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Depression and Low DHEA

James Howard jameshoward950 at my-dejanews.com
Sun Apr 18 14:28:36 EST 1999

Thank you for your response.  The following is a quotation from my work of
1985.  At the time I had read that many depressed patients report a
stressful event prior to the onset of depression.  Since my work of 1985
also includes an explanation of the "fight or flight" mechanism, I used this
to explain how DHEA could be lowered, remain reduced, and, therefore, be an
explanation of depression.  Of course, based on this hypothesis, anything
that lowers DHEA, such as infections, disease, lack of food, etc., may
result in depression.  At the time, I tried to explain this in terms of
receptors, which I called "S/A/S receptors," and the ability of DHEA to
induce them.  In the following years, I have switched my focus to the
effects of DHEA alone at the cell surface and on DNA.

"However, stressful consequences of an event subside in most people.
However, some people remain depressed for unusually lengthy periods and to
degrees which are not appropriate.  These people, I suggest, are people who
are prone to down-regulation of S/A/S receptors, that is, most people
rebound to the event; the depressed person takes an inordinately long time
to up-regulate S/A/S receptor function.  This would be, in essence, under
production of DHEA.   .This would be due to a reduction of DHEA production."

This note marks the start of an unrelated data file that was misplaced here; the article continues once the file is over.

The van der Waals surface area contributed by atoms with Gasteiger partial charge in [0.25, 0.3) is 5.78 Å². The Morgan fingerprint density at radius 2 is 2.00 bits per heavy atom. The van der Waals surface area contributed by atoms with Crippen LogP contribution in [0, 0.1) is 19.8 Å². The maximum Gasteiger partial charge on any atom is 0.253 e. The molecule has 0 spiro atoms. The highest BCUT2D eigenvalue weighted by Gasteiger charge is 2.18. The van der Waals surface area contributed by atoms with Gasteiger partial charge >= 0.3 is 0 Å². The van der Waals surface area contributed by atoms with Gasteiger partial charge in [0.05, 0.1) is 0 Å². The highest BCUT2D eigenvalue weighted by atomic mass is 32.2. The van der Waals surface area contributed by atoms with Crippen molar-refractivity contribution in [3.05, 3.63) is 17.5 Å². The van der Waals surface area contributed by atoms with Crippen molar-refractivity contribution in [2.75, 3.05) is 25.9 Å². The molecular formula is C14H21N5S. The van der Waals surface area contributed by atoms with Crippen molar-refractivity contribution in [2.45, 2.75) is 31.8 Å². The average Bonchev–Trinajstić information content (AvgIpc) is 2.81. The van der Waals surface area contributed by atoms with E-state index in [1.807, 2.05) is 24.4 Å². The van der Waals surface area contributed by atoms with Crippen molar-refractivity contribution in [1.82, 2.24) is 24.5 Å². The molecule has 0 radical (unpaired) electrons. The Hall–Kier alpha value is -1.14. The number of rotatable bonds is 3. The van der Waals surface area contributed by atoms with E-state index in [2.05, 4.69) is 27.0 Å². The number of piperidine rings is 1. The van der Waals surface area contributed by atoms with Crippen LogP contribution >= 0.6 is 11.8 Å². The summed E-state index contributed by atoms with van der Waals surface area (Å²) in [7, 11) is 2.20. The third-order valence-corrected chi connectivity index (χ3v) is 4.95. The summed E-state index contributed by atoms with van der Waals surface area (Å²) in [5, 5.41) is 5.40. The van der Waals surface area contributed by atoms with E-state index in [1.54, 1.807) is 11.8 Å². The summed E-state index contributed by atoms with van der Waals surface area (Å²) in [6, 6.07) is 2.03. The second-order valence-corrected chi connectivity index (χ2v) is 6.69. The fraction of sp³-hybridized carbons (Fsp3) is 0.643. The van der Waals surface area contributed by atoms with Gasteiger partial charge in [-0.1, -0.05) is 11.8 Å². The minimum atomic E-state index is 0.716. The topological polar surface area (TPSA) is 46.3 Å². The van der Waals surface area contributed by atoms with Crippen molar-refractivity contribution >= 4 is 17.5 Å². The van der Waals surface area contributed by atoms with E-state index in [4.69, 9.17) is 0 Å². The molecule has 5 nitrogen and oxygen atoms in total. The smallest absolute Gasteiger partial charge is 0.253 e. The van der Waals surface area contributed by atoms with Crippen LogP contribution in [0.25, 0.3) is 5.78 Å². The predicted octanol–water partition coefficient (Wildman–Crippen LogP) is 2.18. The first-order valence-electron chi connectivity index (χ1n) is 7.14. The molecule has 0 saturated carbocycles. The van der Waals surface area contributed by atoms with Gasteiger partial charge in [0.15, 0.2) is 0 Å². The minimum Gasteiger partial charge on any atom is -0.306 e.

page 127 of "A Theory of the Control of the Ontogeny and Phylogeny of Homo
sapiens by the Interaction of Dehydroepiandrosterone and the Amygdala,"
copyright 1985, James Michael Howard, Fayetteville, Arkansas, U.S.A.

I made no "wild claims" about DHEA.  However, my work suggests DHEA affects
cell surface receptors and, more importantly, affects transcription and
duplication of DNA.  Therefore, I am not surprised that the effects of DHEA
may be quite broad.  My work concerning DHEA is supported by a line of
reassoning supported by citations; my ideas about DHEA are not wild claims. 
I invite you to read some of my work at http://www.naples.net/~nfn03605/.
James Howard

In article <7f8r7d$25a$1 at nnrp1.dejanews.com>,
  hemidactylus at my-dejanews.com wrote:
> In article <7f210j$olo$1 at juliana.sprynet.com>,
>   "James Howard" <jmhoward at sprynet.com> wrote:
> > Depression and Low DHEA
> >
> > I suggested that low DHEA may result in depression in 1985, copyrighted.  I
> > was pleased to find the following research.
> >
> (research reference quote snipped)
> >
> Where is this copyrighted suggestion of yours to be found? And while we're at
> it, is there anything DHEA isn't responsible for in terms of human biology
> (just a trace of sarcasm ;-))?
> I realize that this is sold as a dietary supplement and I think some
> bodybuilders might use it, but does DHEA's existence warrant it being invoked
> as a hyperexplanation for everything under the sun? Don't get me wrong, I was
> once quite fond of Linus Pauling's arguments for ascorbic acid, but how
> strong was the supporting evidence for this (especially megadoses) preventing
> the common cold? I even used to take lecithin religiously as a choline
> source, hoping it would make me more cogent (it OBVIOUSLY didn't work).
> *Gingko biloba* is another similar craze. Same with melatonin. People get
> caught up in the furvor over promising herbs and dietary supplements (not
> just DHEA). The use of dietary supplements isn't necessarily a bad thing, but
> some skepticism of wild claims is definitely a good thing.
> --
> Scott Chase
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